"We've got a delegation of around 200 out here and many more back home who have worked so hard.
"There are so many kids who have now got an Olympics Games in their future at home and that's so exciting. It's the beginning of something huge.
"A London Games will be the biggest thing for sport that there's ever been. We've produced the best quality bid and now we start a seven-year campaign to produce the best Games we can."
Olympic gold medalist Sally Gunnell said it was a "fantastic feeling" to know London would be hosting the Games in 2012.
She told Sky News: "You're going to get 15-year-olds at the moment saying I want to be at those Olympics they've got an opportunity now to take part, if not going to see it."
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England's rugby World Cup-winning captain Martin Johnson said: "Getting the Games is fantastic and Seb Coe and his team did an awesome job to make London 2012 a reality. I cant wait."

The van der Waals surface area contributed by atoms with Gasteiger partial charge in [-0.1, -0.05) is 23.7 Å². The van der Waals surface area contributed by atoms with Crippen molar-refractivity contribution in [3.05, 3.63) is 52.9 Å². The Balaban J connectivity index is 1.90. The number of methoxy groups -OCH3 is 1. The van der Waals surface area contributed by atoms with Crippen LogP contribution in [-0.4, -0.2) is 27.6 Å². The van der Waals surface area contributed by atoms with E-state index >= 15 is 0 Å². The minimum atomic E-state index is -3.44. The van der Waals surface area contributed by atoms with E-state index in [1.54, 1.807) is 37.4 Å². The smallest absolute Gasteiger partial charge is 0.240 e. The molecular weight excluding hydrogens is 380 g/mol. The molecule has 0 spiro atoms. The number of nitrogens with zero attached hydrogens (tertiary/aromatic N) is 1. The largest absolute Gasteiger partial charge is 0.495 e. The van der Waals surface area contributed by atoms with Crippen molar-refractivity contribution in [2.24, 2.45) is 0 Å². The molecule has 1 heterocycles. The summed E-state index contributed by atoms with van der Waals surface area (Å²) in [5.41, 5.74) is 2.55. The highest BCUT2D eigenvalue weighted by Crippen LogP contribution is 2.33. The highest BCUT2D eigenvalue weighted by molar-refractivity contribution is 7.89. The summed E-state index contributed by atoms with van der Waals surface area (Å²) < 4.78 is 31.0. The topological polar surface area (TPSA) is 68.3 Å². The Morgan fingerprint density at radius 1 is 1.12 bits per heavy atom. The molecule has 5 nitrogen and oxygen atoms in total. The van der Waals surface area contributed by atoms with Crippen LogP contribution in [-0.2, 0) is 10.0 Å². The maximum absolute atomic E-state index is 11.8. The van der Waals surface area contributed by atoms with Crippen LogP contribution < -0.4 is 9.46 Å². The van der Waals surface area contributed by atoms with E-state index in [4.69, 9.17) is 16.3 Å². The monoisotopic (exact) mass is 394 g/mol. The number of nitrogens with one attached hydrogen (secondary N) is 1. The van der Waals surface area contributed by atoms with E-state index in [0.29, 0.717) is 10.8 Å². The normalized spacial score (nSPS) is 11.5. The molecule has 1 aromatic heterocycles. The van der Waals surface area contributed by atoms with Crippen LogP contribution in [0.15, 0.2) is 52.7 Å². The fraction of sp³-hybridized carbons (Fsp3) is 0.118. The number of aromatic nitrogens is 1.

His ex-team mate Jonny Wilkinson added: "London 2012 will be a brilliant sporting event and something for us all to be very proud of."
Olympic gold medallist Stephanie Cook said the games would be "awesome".
The pentathlete said: "Competing in an Olympics for Britain was a huge honour but to have the Games in London is something extra special for everyone. London 2012 will be awesome."
Former England cricket captain Michael Atherton said: "London 2012 will be a sporting landmark and will unite the nation in a celebration of everything that is great about Britain."
Ex-cricketer and commentator David Gower said 2012 "will be one of the most important years in our history," adding that it will be a "towering success".
England football coach Sven-Goran Eriksson said: "It's an exciting day and a long day but the presentation London did this afternoon was absolutely top class.
"It talked about sport, young people and the future of the Olympics movement.